Power supply confirmed as 5V micro USB 288

There has been a lot of speculation about the power supply design for the production Raspberry Pi devices. The alpha boards use a pair of switch-mode power supplies to generate 5V and 3V3 rails from a 6-20V input on a coaxial jack, and LDOs to generate the low-current 2V5 and 1V8 rails for the analog TV DAC and various I/O functions. This is a flexible and power-efficient design, but suffers from two drawbacks:

Expense. The two switch-mode parts and their accompanying inductors add roughly $2 to the cost of the device.
No support for 5V input. To correctly generate the 5V rail, more than 5V has to be presented at the input.
After a lot of experiments and spreadsheet work, they finally settled on an LDO-only power supply design, with a fixed 5V input, and the 1V2 core voltage generated directly from the input using the internal switch-mode supply on the BCM2835 die. They have chosen a 5V micro-USB jack to supply power to the board, for two reasons:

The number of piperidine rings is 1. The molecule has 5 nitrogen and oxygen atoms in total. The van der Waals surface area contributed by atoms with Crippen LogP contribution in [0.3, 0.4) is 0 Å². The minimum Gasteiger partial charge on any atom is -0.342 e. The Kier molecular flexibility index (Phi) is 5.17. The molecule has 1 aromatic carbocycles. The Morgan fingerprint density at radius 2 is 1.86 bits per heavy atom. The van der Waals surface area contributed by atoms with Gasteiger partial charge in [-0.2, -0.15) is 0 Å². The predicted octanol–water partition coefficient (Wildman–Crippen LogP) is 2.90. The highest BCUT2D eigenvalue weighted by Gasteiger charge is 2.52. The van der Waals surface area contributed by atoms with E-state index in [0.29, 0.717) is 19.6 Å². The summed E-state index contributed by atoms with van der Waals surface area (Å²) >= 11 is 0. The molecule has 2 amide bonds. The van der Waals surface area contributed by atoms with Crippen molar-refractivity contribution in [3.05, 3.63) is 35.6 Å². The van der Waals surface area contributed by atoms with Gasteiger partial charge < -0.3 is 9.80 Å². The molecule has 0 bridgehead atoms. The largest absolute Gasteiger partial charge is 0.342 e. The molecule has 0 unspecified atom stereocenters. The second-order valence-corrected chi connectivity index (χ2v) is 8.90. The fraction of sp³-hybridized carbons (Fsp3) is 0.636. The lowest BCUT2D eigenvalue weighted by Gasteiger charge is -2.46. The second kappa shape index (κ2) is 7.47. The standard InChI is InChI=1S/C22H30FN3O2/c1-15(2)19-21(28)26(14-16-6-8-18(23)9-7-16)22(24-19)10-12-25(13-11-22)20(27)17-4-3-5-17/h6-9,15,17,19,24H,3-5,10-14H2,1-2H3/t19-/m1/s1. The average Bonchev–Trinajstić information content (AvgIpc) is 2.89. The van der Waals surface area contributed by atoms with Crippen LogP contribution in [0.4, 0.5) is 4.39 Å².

Ubiquity. Micro USB has been chosen as the GSMA’s Universal Charging Solution, so they expect AC adapters with this connector to be cheap and plentiful.
Voltage assurance. Unlike coaxial jacks, they know that they’ll be receiving 5V over this connector, which they can pass on unregulated to HDMI and USB devices.
Model B owners using networking and high-current USB peripherals will require a supply which can source 700mA (many phone chargers meet this requirement). Model A owners with powered USB devices will be able to get away with a much lower current capacity (300mA feels like a reasonable safety margin).